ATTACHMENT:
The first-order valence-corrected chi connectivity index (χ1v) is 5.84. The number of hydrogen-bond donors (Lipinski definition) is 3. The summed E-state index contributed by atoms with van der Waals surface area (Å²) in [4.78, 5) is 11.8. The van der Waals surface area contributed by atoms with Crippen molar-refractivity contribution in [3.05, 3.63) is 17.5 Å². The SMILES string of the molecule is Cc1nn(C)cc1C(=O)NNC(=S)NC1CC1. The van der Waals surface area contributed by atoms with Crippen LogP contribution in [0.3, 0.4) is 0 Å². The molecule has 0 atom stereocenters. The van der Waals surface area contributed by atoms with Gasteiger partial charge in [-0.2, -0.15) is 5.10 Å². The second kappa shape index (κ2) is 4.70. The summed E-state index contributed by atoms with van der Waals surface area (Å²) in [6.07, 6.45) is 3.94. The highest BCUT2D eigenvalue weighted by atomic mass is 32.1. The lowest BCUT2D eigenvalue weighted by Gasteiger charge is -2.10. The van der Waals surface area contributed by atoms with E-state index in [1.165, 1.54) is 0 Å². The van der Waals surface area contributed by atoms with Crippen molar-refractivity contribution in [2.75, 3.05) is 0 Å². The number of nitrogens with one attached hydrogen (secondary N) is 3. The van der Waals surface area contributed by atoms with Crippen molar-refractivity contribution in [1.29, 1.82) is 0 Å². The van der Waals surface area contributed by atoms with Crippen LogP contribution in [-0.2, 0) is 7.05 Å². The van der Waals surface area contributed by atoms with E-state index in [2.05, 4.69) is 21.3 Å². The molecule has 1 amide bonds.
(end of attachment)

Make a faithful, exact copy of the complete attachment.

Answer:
The first-order valence-corrected chi connectivity index (χ1v) is 5.84. The number of hydrogen-bond donors (Lipinski definition) is 3. The summed E-state index contributed by atoms with van der Waals surface area (Å²) in [4.78, 5) is 11.8. The van der Waals surface area contributed by atoms with Crippen molar-refractivity contribution in [3.05, 3.63) is 17.5 Å². The SMILES string of the molecule is Cc1nn(C)cc1C(=O)NNC(=S)NC1CC1. The van der Waals surface area contributed by atoms with Crippen LogP contribution in [0.3, 0.4) is 0 Å². The molecule has 0 atom stereocenters. The van der Waals surface area contributed by atoms with Gasteiger partial charge in [-0.2, -0.15) is 5.10 Å². The second kappa shape index (κ2) is 4.70. The summed E-state index contributed by atoms with van der Waals surface area (Å²) in [6.07, 6.45) is 3.94. The highest BCUT2D eigenvalue weighted by atomic mass is 32.1. The lowest BCUT2D eigenvalue weighted by Gasteiger charge is -2.10. The van der Waals surface area contributed by atoms with E-state index in [1.165, 1.54) is 0 Å². The van der Waals surface area contributed by atoms with Crippen molar-refractivity contribution in [2.75, 3.05) is 0 Å². The number of nitrogens with one attached hydrogen (secondary N) is 3. The van der Waals surface area contributed by atoms with Crippen molar-refractivity contribution in [1.29, 1.82) is 0 Å². The van der Waals surface area contributed by atoms with Crippen LogP contribution in [-0.2, 0) is 7.05 Å². The van der Waals surface area contributed by atoms with E-state index in [2.05, 4.69) is 21.3 Å². The molecule has 1 amide bonds.